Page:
To most film buffs, Nicholas Sparks movies are a joke. They’re corny, sentimental, and formulaic. The performances usually aren’t great, and neither are the scripts.
But these movies are made for a particular viewer, and I am that viewer. What can I say? I’m a sucker for a cheesy and/or weepy romances, whether they’re based on Nicholas Sparks novels or classic literature, and I’m capable of enjoying a film while acknowledging its obvious faults. About once a year, like clockwork, I find myself headed to the theater for the latest Sparks flick, which I can be sure will include at least one death, one over-dramatic couple fight, and one rain-soaked smooch.
I’ve seen every single one of these films, which I would be ashamed to admit if I believed in guilty pleasures. But I refuse to guilt myself for the things I enjoy, so instead of hiding in shame, I’ll proudly wave my “bad taste” flag and share my best-to-worst ranking of Nicholas Sparks movies, in anticipation of this week’s The Longest Ride home video release.
(This post will include a few spoilers, but are they really considered spoilers when the films closely follow the same blueprint?)
BEST: The Notebook (2004)
A young lady with oppressive parents and an already-written, 50-year plan for her life finds freedom in a romance with a charming, passionate young man from the other side of the tracks. It’s over-hyped, yes, but The Notebook is undoubtedly the best Nicholas Sparks movie. And with the romance genre slowly becoming a lost art, it’ll likely be remembered as one of the best lovey-dovey films of the 21st century. The performances are actually good, with stellar chemistry between Rachel McAdams and Ryan Gosling. It’s the weepiest of the weepy — the most emotionally-effective Sparks movie.
Message in a Bottle has a distinct advantage over the majority of the Sparks filmography: a truly good cast, which includes Kevin Costner, Robin Wright, Illeana Douglas, and the great Paul Newman. This was also the first movie to be based on one of Sparks’ books, released before the writer made his name as “the guy behind all of those schmaltzy movie adaptations.” Aside from the dramatic and deadly ending, the film is a tad on the slow side, which is why I rank it below The Notebook. But the central performances are good and the story has an element of mystery thrown in early on to hook the viewer. (Robin Wright’s character tries to track down the writer of a typed letter that she found in a bottle on the beach.) TEAR-JERKIN’ GOOD: A Walk to Remember (2002)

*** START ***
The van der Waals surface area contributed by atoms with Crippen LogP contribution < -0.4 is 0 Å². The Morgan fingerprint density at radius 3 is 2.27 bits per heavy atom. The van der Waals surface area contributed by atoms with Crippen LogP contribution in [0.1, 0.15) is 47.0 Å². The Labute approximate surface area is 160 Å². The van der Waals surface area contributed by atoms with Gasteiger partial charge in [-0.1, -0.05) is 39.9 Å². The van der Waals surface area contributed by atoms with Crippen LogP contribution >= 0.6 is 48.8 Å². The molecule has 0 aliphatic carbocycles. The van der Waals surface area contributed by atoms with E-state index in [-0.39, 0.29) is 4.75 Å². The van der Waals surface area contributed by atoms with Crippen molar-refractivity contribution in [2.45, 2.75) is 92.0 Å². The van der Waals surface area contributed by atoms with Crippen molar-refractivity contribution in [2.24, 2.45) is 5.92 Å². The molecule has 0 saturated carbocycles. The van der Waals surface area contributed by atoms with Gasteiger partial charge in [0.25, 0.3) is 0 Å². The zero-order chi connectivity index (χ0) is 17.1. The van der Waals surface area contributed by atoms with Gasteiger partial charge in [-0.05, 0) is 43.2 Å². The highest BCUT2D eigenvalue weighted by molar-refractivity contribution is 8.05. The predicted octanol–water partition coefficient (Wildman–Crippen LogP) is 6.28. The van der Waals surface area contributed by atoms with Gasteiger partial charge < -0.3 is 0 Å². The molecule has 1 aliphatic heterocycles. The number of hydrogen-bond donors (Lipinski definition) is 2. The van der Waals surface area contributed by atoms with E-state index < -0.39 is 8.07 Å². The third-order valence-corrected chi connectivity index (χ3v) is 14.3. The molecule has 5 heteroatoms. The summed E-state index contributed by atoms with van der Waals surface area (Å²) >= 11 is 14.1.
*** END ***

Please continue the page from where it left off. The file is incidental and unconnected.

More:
Story time: While visiting a local riverfront park a few years ago, I saw a young man propose to his girlfriend while his friend blasted a Mandy Moore song from this film’s soundtrack in the speakers of a nearby car. And that tells you all you need to know about this film. It came along at just the right time to be adored by a generation of impressionable young’n’s, who ate up the story of a terminally-ill, devout Christian girl and the “bad boy” boyfriend that she helps reform… before, y’know, dying. This one’s lovable mostly for reasons of nostalgia, but considering the lower quality of some of the more recent Sparks features, that’s reason enough for it to land highly on the list. It has some genuinely sweet and sad moments. GHOSTLY AND GRATIFYING: Safe Haven (2013)